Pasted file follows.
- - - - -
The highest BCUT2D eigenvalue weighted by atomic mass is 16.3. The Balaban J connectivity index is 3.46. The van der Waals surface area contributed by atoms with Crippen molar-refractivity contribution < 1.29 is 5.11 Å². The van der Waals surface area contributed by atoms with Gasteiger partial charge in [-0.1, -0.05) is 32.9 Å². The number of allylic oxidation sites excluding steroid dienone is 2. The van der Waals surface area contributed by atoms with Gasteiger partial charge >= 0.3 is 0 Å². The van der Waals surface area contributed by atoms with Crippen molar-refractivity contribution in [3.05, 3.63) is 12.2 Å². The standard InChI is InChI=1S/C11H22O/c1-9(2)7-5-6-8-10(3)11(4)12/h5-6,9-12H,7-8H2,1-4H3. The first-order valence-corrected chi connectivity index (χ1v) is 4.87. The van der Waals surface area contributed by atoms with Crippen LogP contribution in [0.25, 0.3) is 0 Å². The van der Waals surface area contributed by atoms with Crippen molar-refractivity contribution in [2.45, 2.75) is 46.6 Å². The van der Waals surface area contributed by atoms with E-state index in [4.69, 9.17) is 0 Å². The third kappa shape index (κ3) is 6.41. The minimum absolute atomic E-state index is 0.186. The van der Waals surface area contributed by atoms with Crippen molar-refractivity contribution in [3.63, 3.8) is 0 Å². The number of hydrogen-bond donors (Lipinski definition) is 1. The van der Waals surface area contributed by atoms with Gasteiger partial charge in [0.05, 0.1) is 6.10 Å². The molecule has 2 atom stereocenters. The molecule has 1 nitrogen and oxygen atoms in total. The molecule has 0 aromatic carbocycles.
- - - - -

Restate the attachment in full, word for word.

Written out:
The highest BCUT2D eigenvalue weighted by atomic mass is 16.3. The Balaban J connectivity index is 3.46. The van der Waals surface area contributed by atoms with Crippen molar-refractivity contribution < 1.29 is 5.11 Å². The van der Waals surface area contributed by atoms with Gasteiger partial charge in [-0.1, -0.05) is 32.9 Å². The number of allylic oxidation sites excluding steroid dienone is 2. The van der Waals surface area contributed by atoms with Gasteiger partial charge >= 0.3 is 0 Å². The van der Waals surface area contributed by atoms with Crippen molar-refractivity contribution in [3.05, 3.63) is 12.2 Å². The standard InChI is InChI=1S/C11H22O/c1-9(2)7-5-6-8-10(3)11(4)12/h5-6,9-12H,7-8H2,1-4H3. The first-order valence-corrected chi connectivity index (χ1v) is 4.87. The van der Waals surface area contributed by atoms with Crippen LogP contribution in [0.25, 0.3) is 0 Å². The van der Waals surface area contributed by atoms with Crippen molar-refractivity contribution in [2.45, 2.75) is 46.6 Å². The van der Waals surface area contributed by atoms with E-state index in [4.69, 9.17) is 0 Å². The third kappa shape index (κ3) is 6.41. The minimum absolute atomic E-state index is 0.186. The van der Waals surface area contributed by atoms with Crippen molar-refractivity contribution in [3.63, 3.8) is 0 Å². The number of hydrogen-bond donors (Lipinski definition) is 1. The van der Waals surface area contributed by atoms with Gasteiger partial charge in [0.05, 0.1) is 6.10 Å². The molecule has 2 atom stereocenters. The molecule has 1 nitrogen and oxygen atoms in total. The molecule has 0 aromatic carbocycles.